In recent years, Monster Cables started to expand its business to include a handful of headphones, the first models coming from a collaboration with hip-hop producer. The company's offerings now comprise a couple of in-ear sets, including the top-of-the-line Turbine Pro In-Ear Speakers, a $299 number that features the same heavy-metal earpieces as found on the . While we wish Monster had incorporated an integrated mic and iPod controls at this price point, it's hard to overlook the Turbine Pro's high-end look and feel and top-notch sound.
The Turbine Pro--and its lower-priced sibling, for that matter--are some of the nicest earphones we've come across in terms of style and design. The earpieces are constructed entirely of shiny metal, with indented outer edges and slanted notches that give them a distinct airplane engine look (in other words, they live up to the "turbine" label). A possible downside is that this construction makes the 'buds pretty heavy, so they may have a tendency to slip out of some users' ears. However, we had no problems achieving a secure fit with the foam tips Monster includes in the package. In addition, you get a variety of black silicone tips, some soft and some stiff, as well as a soft-sided pouch and hard-sided carrying case.
Continuing down the cable from the earpieces, which are available in a choice of two colors (gold or copper), you'll come to a Y junction with a slider for preventing tangles and a metal accent of the same color as the 'buds. The cord (44 inches long) terminates in a durable L-shaped plug, also accented in metal and finally plated in gold. As one would expect, the Turbine Pro earphones have a high-quality cable--this is Monster, after all--that is thick and very flexible, two key traits for durability. Plus, Monster offers a lifetime warranty to help allay any concerns about breakage.
A few final details round out the Turbine Pros. First, these earphones continue the Monster tradition of labeling the left and right earpieces with thin blue and red rings (respectively) for easy identification. Also, we found the 'buds to be plenty comfortable for two hours of wear or more, and we did not notice any noise from the cable running across our clothing--both positives in our book. Plus, they offer an excellent amount of passive sound isolation, a good thing for anyone interested in listening to music at lower volumes (always better for the eardrums).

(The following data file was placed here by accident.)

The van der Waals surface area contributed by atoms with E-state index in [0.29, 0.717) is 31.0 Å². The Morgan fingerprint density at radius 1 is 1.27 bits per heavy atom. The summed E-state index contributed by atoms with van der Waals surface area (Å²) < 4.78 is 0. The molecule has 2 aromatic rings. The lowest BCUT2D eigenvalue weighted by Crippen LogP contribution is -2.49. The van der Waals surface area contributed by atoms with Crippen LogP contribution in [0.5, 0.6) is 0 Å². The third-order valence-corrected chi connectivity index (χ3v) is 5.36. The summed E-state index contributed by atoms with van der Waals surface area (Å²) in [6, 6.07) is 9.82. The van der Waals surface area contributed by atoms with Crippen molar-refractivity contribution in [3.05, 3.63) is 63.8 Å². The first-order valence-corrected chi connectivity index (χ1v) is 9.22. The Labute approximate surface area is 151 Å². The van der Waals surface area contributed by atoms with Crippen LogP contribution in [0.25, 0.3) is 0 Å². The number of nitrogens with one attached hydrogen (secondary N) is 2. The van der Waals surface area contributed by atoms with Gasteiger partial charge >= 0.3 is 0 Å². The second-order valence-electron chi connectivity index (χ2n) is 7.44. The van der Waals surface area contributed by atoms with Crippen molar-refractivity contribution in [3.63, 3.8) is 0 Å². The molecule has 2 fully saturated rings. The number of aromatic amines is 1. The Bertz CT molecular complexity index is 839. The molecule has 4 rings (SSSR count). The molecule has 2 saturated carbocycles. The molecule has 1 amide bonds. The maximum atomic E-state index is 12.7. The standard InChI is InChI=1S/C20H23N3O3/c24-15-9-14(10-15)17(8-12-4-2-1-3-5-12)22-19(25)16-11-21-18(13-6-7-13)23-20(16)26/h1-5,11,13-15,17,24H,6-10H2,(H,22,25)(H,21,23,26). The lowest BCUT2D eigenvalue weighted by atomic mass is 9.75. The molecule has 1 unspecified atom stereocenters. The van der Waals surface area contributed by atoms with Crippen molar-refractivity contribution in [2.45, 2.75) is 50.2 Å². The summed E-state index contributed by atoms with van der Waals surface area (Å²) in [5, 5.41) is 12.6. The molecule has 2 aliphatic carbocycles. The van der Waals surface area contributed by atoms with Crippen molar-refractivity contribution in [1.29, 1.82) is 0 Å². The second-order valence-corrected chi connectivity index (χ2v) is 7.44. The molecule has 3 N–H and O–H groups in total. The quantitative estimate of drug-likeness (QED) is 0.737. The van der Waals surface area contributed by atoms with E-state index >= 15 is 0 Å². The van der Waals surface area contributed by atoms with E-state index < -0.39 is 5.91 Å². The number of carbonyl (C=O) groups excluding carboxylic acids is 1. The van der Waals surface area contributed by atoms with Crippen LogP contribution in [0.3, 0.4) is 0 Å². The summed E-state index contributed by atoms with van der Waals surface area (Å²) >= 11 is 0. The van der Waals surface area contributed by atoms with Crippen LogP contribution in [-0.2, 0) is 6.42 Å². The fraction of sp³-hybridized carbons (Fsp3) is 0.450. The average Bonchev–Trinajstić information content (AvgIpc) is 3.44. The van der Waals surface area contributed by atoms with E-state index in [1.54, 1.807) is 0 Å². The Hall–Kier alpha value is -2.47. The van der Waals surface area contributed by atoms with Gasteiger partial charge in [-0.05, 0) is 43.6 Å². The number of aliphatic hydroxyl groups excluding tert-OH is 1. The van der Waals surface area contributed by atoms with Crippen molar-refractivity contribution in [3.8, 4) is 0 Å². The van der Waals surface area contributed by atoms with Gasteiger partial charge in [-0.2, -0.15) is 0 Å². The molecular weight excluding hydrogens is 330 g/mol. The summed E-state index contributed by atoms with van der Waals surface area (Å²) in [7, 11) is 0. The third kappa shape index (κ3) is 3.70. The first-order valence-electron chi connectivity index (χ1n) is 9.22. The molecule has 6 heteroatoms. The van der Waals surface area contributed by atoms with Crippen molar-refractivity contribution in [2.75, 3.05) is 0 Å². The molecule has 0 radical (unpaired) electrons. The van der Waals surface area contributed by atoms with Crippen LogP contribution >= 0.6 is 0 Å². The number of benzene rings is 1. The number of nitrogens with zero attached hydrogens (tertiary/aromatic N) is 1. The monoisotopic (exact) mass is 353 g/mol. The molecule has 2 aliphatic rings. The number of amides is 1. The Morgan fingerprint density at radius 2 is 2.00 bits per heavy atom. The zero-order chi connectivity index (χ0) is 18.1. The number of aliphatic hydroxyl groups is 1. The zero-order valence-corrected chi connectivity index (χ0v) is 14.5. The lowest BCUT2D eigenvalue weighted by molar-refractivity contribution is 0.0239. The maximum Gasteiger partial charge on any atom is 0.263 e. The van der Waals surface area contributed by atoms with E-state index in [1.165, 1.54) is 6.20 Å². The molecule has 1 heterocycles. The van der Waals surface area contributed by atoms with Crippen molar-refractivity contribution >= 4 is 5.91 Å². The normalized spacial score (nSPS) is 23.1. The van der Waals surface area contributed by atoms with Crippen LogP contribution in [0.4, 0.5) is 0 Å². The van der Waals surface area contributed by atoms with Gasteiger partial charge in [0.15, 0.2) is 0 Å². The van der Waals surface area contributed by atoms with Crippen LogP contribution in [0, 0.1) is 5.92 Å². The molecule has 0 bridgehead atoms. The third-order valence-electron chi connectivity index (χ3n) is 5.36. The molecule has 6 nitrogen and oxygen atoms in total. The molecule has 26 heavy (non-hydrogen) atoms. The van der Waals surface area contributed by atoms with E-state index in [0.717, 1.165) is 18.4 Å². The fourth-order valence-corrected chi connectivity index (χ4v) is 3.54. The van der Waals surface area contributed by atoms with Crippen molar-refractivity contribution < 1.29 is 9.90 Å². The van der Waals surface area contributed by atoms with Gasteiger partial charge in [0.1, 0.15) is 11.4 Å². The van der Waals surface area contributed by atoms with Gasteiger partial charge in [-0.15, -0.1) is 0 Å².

Of course, the real test of any pair of earphones is sound quality, and in this area, the Turbine Pros passed with flying colors. Starting at the low-end, we can say with the utmost confidence that bass addicts could easily fall in love with these 'buds. The bass is extra deep and thumpy without being overwhelming, and dance (such as Justin Timberlake's "What Goes Around...Comes Around" remix) and hip-hop tracks really shine as a result. Despite the heavy low-end, the Turbine Pros manage to offer an impressive amount of clarity, with crisp, shimmery highs that lend well to hard rock and electropop. Similarly, mids are rich and buttery--just like we like them--and Roy Orbison's "Dream You" showcased this perfectly in testing. The sound is perhaps not the most balanced we've heard for all tracks, since the bass is very forward for some songs, but all-in-all these earphones perform great across genres, which means they should suit a variety of listening tastes.
In the final analysis, we have plenty of love for the Monster Turbine Pro earphones. Sound quality is great, but does not surpass expectations given the $299 price point. Also, we lament the lack of controls for iPod users. Still, there's no denying the style and high-end feel of these 'buds, and the overall balance of features and quality make them a solid choice in this price range.